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An Excerpt from The Player's Boy

 

Time raced, because we were reading the scenes, and not acting them. Pity me, I prayed to Fortune, I am no counterfeit page, this is myself speaking, or that other, shadowy being in me, that I do not always recognise. We became absorbed into the pattern of the verse; phrase, movement and feeling fused into one, until the whole act glowed like the ruby that Prince Henry had worn on his helmet, riding in procession through London. My coldness could melt; until Mr Beaumont had given me the words I had not known that I was lonely. I, too, could conquer this stubborn art that until now had eluded me. We saw in dream, but hearing was the more immediate, it was the present compared with the past; yes, speech needed its own interpreters because few seemed to be aware of it, yet it had the power of flying, it could carry the ears above any murmur of the lute players, into the silence that was more important than the sound. And suddenly (although it was again the light upon the very word arras) two gold doors swung ajar in front of me, opening slowly, shutting once more, both of them the color of sunlight moving with the wind. Beyond them was Helicon, the new motions of the mind, the great masque that was outside our mortal limitations. Then, just as I was about to pass the gates, the unpracticed player King stumbled over his two final lines, the walls became solid, Mr Beaumont saluted the circle with a wide sweep of his hat, and the audience started to applaud, quietly at first as if they were still a little dazed, and lustily afterwards, as if we were at a hunt.

It was over. The glory was ended. They had listened to Bellario but not to me, whatever we had made was in an eternity of its own, it was not here. People pressed towards Mr Beaumont, and the squire’s son, his coif under his arm, minced over to his friends with the assurance of a practiced player. He had been the only one to dress in costume for the performance. “It ended just in time,” a servingman grumbled, coming in with fresh candles. “Another minute, and the room would have been in darkness. Not that the ladies would have taken that amiss,” he added in a rough whisper. The door was flung open; the old mastiff that had been shut up in the pantry lest he should snore came bounding in to snuffle round his master. “Will there be enough stools?” somebody queried. “Wait a moment, we can get the bench out of the tool shed.” A blue-coated servingman, lent by a neighbor, marched through the room towards the dining hall, carrying a huge platter of beef, and the younger men started to applaud him.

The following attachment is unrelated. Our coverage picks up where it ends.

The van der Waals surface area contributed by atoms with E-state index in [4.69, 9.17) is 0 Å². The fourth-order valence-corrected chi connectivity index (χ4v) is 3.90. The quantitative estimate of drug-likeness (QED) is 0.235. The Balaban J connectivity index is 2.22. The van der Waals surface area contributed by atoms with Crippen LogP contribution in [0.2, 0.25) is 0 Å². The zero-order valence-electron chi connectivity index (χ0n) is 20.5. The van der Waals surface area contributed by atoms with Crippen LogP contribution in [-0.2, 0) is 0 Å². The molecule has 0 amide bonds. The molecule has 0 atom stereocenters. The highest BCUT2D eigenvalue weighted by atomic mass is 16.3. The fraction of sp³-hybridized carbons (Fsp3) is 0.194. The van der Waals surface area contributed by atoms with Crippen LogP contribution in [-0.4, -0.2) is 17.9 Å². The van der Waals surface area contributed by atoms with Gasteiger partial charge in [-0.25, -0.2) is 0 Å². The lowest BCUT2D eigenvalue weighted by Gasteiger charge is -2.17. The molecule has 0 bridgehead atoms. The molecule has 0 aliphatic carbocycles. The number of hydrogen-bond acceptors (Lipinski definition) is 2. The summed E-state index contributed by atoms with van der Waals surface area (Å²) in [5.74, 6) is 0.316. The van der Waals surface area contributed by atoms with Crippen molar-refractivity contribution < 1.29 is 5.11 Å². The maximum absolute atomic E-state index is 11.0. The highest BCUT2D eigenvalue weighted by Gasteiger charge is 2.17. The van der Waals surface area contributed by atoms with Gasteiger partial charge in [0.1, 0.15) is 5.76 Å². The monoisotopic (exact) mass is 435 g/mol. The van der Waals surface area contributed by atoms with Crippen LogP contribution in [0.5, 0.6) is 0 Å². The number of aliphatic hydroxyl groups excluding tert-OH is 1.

“It was a sad, pitiful tale,” the lady beside me murmured. “It reminded me of my first love. I would I were fourteen again.”

“Go to! By waiting a year thou hadst a knight of the shire, and thine own coach.” We all smiled at these indignant words, because the speaker’s ruff had wilted in the heat, and her stomacher was so pointed that she resembled the top half of a painted, wooden giant rather than a sober matron.

“All the same, he was a proper young man, and he died in Flanders,” the first woman affirmed, dabbing her eyes. “I remember…”

“Nay, good my lady, memories are dangerous.” It was the fat squire speaking, who was so famous for his hounds. “Yesterday is past, think instead of the posset that I see them bearing to the upper table. For my part, watching a play is a whet stone for my appetite. I’d as soon hunt otters till my boots were full of water, than sit on a stool for hours, listening to a tale I cannot follow.”

“’Twas a sweet child that played the page, though a trifle solid looking.”

“But to speak of riots, in these times! And against princes of the blood. Dost think…” My neighbour dropped his voice and muttered something that I could not hear.

“Nay, calm yourself, good sir.” His companion shook his head. “Whatever he may think in his study, our friend Beaumont is too witty a gentleman to jeopardize his freedom by a foolish word. Besides, I know these writers. What we have heard tonight is hot from his fancy, now he will send the piece to the players to be schooled.”

I shivered in spite of this reassurance. The world was upside down, as the broadsheets said, and a jest today could lead as easily to gaol as laughter. People whispered that Ralegh was imprisoned in the Tower because he was Lady Arabella’s champion, and she, in turn, was confined to a country estate, forbidden to marry or to come to Court. Yet although I had collected the pages of the play as fast as Mr Beaumont had written them, I knew no more than the squire’s mastiff about his political ideas, nor whether some deeper current ran beneath this apparently harmless story of young love. [pp.90–93]